Sidney Crosby speaks up on the NHL’s head shot problem
Finally, Sid the Kid (a.k.a. Sidney Crosby) has something to say. Pigs aren’t flying quite yet, but the National Hockey League’s best player and most marketable star is taking a pointed and outspoken stand on what may be the most important issue affecting the game today (aside, of course, from the fact that nobody cares about hockey in the United States): what to do about hits to the head?
The Canada native and Pittsburgh Penguins centre waded into the head shot controversy after taking two blows to his melon, first from the Washington Capitals’ Dave Steckel in the Winter Classic on January 1, and then from Tampa Bay’s Victor Hedman a few days later. He’s been sidelined ever since with a concussion, and it looks like he’ll miss the NHL All-Star Game at the end of the month in Raleigh.
Normally quiet, deferential and unwilling to voice anything that remotely resembles an opinion, the shocks to his noodle seem to have awakened the world’s best player to the dangers of his sport. Now’s he angry and on the offensive, a scary set of circumstances for the NHL brass. So says the Globe’s Stephen Brunt:
Crosby took a simple open-ended question and ran with it, he went off-script, he said there was something fundamentally wrong with the way the NHL identified and penalized head shots.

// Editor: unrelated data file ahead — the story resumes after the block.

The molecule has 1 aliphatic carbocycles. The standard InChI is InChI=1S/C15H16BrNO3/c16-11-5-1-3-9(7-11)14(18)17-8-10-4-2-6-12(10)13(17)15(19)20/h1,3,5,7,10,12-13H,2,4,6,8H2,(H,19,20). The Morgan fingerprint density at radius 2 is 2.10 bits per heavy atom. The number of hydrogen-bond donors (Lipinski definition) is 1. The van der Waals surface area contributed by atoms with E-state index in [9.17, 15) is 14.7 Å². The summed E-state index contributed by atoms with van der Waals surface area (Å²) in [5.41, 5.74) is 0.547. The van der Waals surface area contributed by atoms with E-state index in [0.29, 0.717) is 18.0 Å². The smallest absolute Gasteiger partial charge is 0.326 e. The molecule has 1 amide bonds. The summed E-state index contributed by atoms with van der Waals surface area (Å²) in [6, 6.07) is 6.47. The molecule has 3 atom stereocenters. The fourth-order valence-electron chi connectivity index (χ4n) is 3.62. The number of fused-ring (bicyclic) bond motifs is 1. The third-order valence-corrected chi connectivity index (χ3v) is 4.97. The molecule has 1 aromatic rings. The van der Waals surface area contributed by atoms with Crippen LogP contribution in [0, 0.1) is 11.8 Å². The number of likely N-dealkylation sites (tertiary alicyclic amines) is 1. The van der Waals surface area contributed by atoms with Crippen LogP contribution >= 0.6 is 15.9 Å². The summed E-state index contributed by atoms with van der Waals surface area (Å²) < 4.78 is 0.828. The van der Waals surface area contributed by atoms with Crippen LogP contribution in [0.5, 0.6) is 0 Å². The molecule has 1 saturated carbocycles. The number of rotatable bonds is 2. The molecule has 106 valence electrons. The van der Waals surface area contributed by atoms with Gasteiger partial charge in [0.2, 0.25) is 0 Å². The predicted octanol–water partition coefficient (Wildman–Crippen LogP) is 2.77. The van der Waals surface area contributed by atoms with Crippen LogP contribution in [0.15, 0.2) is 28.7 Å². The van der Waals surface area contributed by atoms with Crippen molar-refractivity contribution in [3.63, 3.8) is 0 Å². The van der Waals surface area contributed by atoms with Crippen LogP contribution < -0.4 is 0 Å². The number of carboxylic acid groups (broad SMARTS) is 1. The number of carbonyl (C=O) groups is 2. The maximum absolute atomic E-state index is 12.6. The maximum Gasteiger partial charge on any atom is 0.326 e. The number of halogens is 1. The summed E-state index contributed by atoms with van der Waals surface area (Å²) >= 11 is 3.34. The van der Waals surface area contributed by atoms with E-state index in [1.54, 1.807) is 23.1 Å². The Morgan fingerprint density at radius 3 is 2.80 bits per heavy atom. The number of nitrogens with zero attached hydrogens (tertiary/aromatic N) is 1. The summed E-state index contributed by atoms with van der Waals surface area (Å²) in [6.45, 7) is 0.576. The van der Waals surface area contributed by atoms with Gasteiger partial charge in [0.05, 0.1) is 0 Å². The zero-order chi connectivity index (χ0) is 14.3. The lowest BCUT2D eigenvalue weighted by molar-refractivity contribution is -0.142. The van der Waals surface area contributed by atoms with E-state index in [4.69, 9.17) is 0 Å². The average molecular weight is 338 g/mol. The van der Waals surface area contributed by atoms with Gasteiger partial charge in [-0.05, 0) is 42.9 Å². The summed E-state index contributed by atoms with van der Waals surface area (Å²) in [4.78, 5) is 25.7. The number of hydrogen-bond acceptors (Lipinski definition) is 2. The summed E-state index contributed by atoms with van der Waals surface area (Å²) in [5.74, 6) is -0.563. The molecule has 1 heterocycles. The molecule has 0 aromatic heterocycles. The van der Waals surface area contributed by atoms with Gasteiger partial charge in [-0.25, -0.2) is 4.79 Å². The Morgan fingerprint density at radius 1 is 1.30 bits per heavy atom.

“I didn’t like them. … When I look at those two hits, you talk about blindside, that’s a big word, unsuspecting player, there was no puck there on both of them. It was a direct hit to the head on both of them. If you go through the criteria, I think they fit all those,” the 23-year-old centre said. “I know it’s a fast game. I’ve been hit a thousand times. When you get hit like that, there’s nothing you can do. There’s no way to protect yourself.”
Not exactly a call to the barricades, but startling because it was the NHL’s meal ticket talking, its poster boy, its current great hope for expanding the game’s reach beyond its hardcore following.
The Crosby case is by no means an isolated incident. This week, the Sharks’ Scott Nichol was suspended for four games for a hit to the head, and last week it was the Calgary Flames’ Tom Kostopoulos who received a six-game suspension for breaking another player’s jaw. Another Sharks player, Joe Thornton, was given two games earlier this season after a crushing head shot on the St. Louis Blues’ David Perron that has kept the winger off the ice for more than two months.
Even the Toronto Maple Leafs got in on the act—of course, as usual, the Leafs are in on the wrong act—when Mike Brown received a three-game suspension of his own for a hit to the head of the Coyotes’ Ed Jovanaski. And the list goes on and on.
Just because the Leafs’ players and management could probably use a couple thwacks to the head doesn’t mean the rest of the league does. The number of injuries and concussions in pro hockey is definitely a problem, and it’s good to see Crosby using his star status to say something about it. The only question now is if the NHL will listen.
• Sidney Crosby leaps head-first into head-shot controversy [Globe and Mail]
• Agents join injured Crosby in asking for action on head shots [Globe and Mail]
• Crosby’s message deserves bigger stage [Globe and Mail]
• Cox: NHLers need to get smart about head shots [Toronto Star]
• Crosby needs to send message to NHL [Toronto Sun]
• Tap on the brakes [Sportsnet.ca]
(Thumbnail image: Dan4th)